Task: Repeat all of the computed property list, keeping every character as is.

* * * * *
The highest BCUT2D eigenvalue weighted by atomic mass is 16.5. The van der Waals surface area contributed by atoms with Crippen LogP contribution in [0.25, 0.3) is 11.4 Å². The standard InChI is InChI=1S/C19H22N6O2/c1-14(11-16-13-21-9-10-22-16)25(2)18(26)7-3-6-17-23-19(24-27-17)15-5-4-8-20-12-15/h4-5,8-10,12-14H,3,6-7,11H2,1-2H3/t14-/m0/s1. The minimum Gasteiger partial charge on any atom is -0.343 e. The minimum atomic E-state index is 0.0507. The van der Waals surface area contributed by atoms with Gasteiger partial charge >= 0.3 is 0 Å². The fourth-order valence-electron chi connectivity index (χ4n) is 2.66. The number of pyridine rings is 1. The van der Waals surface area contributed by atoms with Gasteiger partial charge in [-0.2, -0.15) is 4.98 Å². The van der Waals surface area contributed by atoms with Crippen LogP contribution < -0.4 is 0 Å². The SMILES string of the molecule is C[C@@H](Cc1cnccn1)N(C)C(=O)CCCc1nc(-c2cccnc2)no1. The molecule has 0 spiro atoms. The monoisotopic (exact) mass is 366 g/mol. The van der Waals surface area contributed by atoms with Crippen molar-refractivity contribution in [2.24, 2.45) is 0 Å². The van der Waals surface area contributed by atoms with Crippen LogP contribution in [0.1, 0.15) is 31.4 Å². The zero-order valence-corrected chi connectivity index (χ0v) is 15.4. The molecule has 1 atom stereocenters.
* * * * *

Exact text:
The highest BCUT2D eigenvalue weighted by atomic mass is 16.5. The van der Waals surface area contributed by atoms with Crippen LogP contribution in [0.25, 0.3) is 11.4 Å². The standard InChI is InChI=1S/C19H22N6O2/c1-14(11-16-13-21-9-10-22-16)25(2)18(26)7-3-6-17-23-19(24-27-17)15-5-4-8-20-12-15/h4-5,8-10,12-14H,3,6-7,11H2,1-2H3/t14-/m0/s1. The minimum Gasteiger partial charge on any atom is -0.343 e. The minimum atomic E-state index is 0.0507. The van der Waals surface area contributed by atoms with Gasteiger partial charge >= 0.3 is 0 Å². The fourth-order valence-electron chi connectivity index (χ4n) is 2.66. The number of pyridine rings is 1. The van der Waals surface area contributed by atoms with Gasteiger partial charge in [-0.2, -0.15) is 4.98 Å². The van der Waals surface area contributed by atoms with Crippen LogP contribution < -0.4 is 0 Å². The SMILES string of the molecule is C[C@@H](Cc1cnccn1)N(C)C(=O)CCCc1nc(-c2cccnc2)no1. The molecule has 0 spiro atoms. The monoisotopic (exact) mass is 366 g/mol. The van der Waals surface area contributed by atoms with Crippen molar-refractivity contribution in [2.24, 2.45) is 0 Å². The van der Waals surface area contributed by atoms with Crippen LogP contribution in [0.1, 0.15) is 31.4 Å². The zero-order valence-corrected chi connectivity index (χ0v) is 15.4. The molecule has 1 atom stereocenters.